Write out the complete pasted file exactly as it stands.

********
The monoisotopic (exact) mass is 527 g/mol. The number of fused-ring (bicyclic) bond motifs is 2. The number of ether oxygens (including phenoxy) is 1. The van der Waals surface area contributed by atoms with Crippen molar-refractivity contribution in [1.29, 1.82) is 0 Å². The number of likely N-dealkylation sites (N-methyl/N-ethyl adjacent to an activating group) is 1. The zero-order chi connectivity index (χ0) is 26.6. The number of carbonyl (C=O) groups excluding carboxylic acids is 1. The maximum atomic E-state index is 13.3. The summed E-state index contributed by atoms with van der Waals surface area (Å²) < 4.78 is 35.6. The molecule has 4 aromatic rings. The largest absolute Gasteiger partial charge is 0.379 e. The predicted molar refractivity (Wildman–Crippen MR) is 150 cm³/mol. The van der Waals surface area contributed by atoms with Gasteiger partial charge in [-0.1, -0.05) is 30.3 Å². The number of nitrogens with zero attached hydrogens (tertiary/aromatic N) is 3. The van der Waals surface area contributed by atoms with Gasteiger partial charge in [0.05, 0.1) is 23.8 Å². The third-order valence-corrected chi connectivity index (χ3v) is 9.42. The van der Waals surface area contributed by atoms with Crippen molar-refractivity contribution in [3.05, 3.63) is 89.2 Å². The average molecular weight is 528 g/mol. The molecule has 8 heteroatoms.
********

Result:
The monoisotopic (exact) mass is 527 g/mol. The number of fused-ring (bicyclic) bond motifs is 2. The number of ether oxygens (including phenoxy) is 1. The van der Waals surface area contributed by atoms with Crippen molar-refractivity contribution in [1.29, 1.82) is 0 Å². The number of likely N-dealkylation sites (N-methyl/N-ethyl adjacent to an activating group) is 1. The zero-order chi connectivity index (χ0) is 26.6. The number of carbonyl (C=O) groups excluding carboxylic acids is 1. The maximum atomic E-state index is 13.3. The summed E-state index contributed by atoms with van der Waals surface area (Å²) < 4.78 is 35.6. The molecule has 4 aromatic rings. The largest absolute Gasteiger partial charge is 0.379 e. The predicted molar refractivity (Wildman–Crippen MR) is 150 cm³/mol. The van der Waals surface area contributed by atoms with Gasteiger partial charge in [-0.1, -0.05) is 30.3 Å². The number of nitrogens with zero attached hydrogens (tertiary/aromatic N) is 3. The van der Waals surface area contributed by atoms with Gasteiger partial charge in [0.05, 0.1) is 23.8 Å². The third-order valence-corrected chi connectivity index (χ3v) is 9.42. The van der Waals surface area contributed by atoms with Crippen molar-refractivity contribution in [3.05, 3.63) is 89.2 Å². The average molecular weight is 528 g/mol. The molecule has 8 heteroatoms.